Who says Barack Obama is the Second Amendment’s greatest enemy?
A new study just released by the National Shooting Sports Foundation (NSSF) shows that 2009-2012 were phenomenal years of growth into the shooting sports, and not only in terms of sales of firearms and ammunition.
The President’s first term saw high participation in most shooting sports, along with disproportionately higher growth rates among women, young adults in the 18-34 year-old demographic, and shooters living in urban areas.
The study debunks unsupported arguments by gun control advocates who have attempted to claim that firearms usage is declining. These same anti-gun groups had suggested that the record-breaking sales of firearms and ammunition during this time-period that have seen gun stores routinely sold out of both guns and ammunition are merely the result of a vocal (and apparently rich) minority.
Instead, the study notes real trends towards both greater participation from existing shooters, and a growing number of new shooters entering the shooting sports for the first time.
There are two components of the increase: new shooters joining the sport and increased participation among existing shooters. The survey results showed that a greater percentage of shooters describe their participation as having increased (35%) than having decreased (13%) over the past 5 years, compared to before that time. Of ammunition purchasers, 41% bought more ammunition in the past 5 years compared to before that time period, while only 12% bought less.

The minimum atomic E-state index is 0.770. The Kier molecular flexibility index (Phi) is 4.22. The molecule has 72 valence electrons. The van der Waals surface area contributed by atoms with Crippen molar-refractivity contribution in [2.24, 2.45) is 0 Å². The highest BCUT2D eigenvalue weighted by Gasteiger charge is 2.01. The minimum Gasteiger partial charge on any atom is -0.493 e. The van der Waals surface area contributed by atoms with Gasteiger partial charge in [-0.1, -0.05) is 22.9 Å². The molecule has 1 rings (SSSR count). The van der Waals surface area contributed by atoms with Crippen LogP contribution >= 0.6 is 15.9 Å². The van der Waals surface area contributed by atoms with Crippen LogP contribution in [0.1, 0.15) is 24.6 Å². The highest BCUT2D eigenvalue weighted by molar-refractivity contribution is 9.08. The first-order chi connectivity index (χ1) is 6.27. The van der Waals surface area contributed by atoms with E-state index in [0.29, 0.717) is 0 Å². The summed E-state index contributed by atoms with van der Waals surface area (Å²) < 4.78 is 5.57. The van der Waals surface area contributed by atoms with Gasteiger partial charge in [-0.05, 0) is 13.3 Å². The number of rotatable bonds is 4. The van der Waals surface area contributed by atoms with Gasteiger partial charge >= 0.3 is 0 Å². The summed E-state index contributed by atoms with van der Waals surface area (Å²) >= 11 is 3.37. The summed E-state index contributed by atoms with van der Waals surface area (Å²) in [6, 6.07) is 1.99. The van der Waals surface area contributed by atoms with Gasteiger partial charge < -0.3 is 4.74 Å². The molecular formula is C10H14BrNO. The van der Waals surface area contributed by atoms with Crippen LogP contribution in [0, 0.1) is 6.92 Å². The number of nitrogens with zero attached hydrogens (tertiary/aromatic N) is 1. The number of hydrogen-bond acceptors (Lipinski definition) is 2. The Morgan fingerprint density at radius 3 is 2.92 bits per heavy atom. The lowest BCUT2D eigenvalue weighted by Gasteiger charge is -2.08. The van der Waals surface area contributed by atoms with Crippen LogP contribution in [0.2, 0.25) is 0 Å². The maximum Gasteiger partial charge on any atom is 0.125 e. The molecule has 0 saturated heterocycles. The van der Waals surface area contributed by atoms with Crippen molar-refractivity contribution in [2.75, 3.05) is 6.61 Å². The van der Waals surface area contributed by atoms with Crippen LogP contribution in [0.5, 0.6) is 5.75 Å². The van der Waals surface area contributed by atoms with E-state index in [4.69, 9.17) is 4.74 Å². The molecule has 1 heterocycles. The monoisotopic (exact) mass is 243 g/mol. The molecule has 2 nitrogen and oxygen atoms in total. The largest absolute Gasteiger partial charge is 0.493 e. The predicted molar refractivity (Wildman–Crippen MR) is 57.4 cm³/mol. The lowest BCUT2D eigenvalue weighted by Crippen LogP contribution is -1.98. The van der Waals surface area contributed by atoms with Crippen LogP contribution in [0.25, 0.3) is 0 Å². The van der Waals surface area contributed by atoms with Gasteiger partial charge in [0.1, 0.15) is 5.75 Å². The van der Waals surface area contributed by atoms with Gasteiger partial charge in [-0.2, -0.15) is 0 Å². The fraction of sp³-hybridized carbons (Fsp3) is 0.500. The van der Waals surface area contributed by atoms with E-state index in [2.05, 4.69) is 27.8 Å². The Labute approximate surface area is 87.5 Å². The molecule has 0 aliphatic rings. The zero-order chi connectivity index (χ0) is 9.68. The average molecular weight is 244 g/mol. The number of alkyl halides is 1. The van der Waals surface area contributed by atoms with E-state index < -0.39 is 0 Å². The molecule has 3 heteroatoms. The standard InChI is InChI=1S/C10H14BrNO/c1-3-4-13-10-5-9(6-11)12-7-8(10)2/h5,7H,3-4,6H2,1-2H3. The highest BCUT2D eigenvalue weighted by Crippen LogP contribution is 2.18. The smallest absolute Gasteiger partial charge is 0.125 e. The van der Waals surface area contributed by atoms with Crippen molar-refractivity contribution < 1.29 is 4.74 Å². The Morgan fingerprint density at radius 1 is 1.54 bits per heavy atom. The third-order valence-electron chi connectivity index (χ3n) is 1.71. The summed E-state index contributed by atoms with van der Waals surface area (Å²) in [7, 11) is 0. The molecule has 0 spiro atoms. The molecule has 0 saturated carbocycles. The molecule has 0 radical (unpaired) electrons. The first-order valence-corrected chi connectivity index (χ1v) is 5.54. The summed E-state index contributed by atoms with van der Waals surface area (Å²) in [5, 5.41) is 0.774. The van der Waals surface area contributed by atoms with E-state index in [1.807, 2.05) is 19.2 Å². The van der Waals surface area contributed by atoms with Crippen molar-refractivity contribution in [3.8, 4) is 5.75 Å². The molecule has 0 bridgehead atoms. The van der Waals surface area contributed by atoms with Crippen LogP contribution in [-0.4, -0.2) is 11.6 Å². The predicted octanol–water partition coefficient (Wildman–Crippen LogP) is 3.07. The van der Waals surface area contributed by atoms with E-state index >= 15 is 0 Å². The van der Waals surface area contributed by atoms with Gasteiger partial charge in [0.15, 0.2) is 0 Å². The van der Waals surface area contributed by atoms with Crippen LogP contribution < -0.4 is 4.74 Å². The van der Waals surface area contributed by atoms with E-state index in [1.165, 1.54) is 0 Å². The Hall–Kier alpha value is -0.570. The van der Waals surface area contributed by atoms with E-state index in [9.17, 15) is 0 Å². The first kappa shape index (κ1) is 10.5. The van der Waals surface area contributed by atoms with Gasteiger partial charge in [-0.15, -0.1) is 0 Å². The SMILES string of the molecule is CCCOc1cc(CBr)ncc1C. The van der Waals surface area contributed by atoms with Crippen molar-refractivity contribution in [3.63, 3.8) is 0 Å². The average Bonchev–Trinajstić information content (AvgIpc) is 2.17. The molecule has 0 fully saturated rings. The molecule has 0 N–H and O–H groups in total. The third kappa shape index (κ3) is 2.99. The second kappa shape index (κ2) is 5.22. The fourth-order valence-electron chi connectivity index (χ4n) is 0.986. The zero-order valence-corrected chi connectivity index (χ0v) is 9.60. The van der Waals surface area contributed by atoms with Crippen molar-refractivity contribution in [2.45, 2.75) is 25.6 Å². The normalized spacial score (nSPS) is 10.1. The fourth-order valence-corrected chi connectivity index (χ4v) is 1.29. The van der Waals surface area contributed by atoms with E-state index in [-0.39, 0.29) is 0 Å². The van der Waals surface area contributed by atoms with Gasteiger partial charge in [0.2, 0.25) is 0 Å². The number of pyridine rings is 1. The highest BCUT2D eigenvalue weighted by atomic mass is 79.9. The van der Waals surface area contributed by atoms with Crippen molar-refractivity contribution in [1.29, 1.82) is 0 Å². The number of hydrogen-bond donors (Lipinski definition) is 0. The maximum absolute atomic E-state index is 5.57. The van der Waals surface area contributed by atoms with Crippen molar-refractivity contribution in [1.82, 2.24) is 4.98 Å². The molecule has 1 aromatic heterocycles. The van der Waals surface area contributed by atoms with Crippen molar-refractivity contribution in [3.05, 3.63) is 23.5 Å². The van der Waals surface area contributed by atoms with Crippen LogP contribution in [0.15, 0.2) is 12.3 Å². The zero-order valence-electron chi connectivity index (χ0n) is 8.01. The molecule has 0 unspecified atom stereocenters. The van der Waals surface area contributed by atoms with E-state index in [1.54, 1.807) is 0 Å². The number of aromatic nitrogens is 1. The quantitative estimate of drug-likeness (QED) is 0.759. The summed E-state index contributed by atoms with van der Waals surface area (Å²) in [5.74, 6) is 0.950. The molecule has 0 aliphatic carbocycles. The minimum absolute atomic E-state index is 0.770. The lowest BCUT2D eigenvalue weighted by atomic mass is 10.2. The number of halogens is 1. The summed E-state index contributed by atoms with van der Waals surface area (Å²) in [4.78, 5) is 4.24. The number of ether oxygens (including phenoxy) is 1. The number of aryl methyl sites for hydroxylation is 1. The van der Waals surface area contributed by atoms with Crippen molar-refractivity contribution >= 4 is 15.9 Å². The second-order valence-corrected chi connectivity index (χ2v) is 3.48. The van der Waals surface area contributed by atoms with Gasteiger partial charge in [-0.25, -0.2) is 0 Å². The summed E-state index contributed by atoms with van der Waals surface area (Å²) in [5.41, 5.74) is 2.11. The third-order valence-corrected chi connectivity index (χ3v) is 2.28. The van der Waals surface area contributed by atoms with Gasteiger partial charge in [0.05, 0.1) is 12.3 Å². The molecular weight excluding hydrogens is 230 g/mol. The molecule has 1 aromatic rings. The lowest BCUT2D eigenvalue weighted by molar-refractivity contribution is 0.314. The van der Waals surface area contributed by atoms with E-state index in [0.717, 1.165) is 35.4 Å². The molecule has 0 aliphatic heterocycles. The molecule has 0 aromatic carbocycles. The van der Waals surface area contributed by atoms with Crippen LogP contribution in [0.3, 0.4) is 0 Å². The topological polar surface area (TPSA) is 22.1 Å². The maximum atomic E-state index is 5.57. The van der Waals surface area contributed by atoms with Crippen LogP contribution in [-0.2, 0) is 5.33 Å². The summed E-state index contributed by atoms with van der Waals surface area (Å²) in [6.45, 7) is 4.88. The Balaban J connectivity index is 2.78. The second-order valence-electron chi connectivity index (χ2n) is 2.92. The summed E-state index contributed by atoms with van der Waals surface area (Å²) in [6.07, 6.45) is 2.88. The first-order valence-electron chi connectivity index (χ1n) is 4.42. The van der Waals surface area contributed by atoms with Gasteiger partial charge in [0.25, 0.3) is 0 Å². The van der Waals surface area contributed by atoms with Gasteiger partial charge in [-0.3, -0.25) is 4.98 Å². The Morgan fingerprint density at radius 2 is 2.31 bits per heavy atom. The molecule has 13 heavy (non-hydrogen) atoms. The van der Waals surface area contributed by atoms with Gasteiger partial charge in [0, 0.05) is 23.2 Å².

The second component of the overall increase in shooting participation, in addition to established shooters increasing their participation, is new shooters starting to target and sport shoot. The study now examines the role that these new shooters play. The survey explored when respondents said they started shooting. Among those who target or sport shot in 2012, a fifth of them (20%) started target/sport shooting within the past 5 years, including 11% who first went target or sport shooting in 2012. These numbers represent a robust influx of new shooters.
The analysis showed the demographic groups most closely associated with these new shooters. The analysis suggests that females make up a disproportionate amount of new shooters (while only 22% of established shooters are female, 37% of new shooters are female). Additionally, people in the 18 to 34 years old age group make up about two-thirds of new shooters (they make up only about a third of established shooters). Finally, locational information about new shooters suggests that urban people play a greater role in shooting than they previously had. While urban/suburban sport shooters make up only about a third of established shooters (34%), they make up almost half of new shooters (47%). Other correlations to new shooters include not being a hunter and not shooting archery.
The trend towards more gun ownership and participation strongly suggests that Americans are voting in favor of their Second Amendment rights with their wallets, and that the gun control moment is being supported by an ever-declining core audience.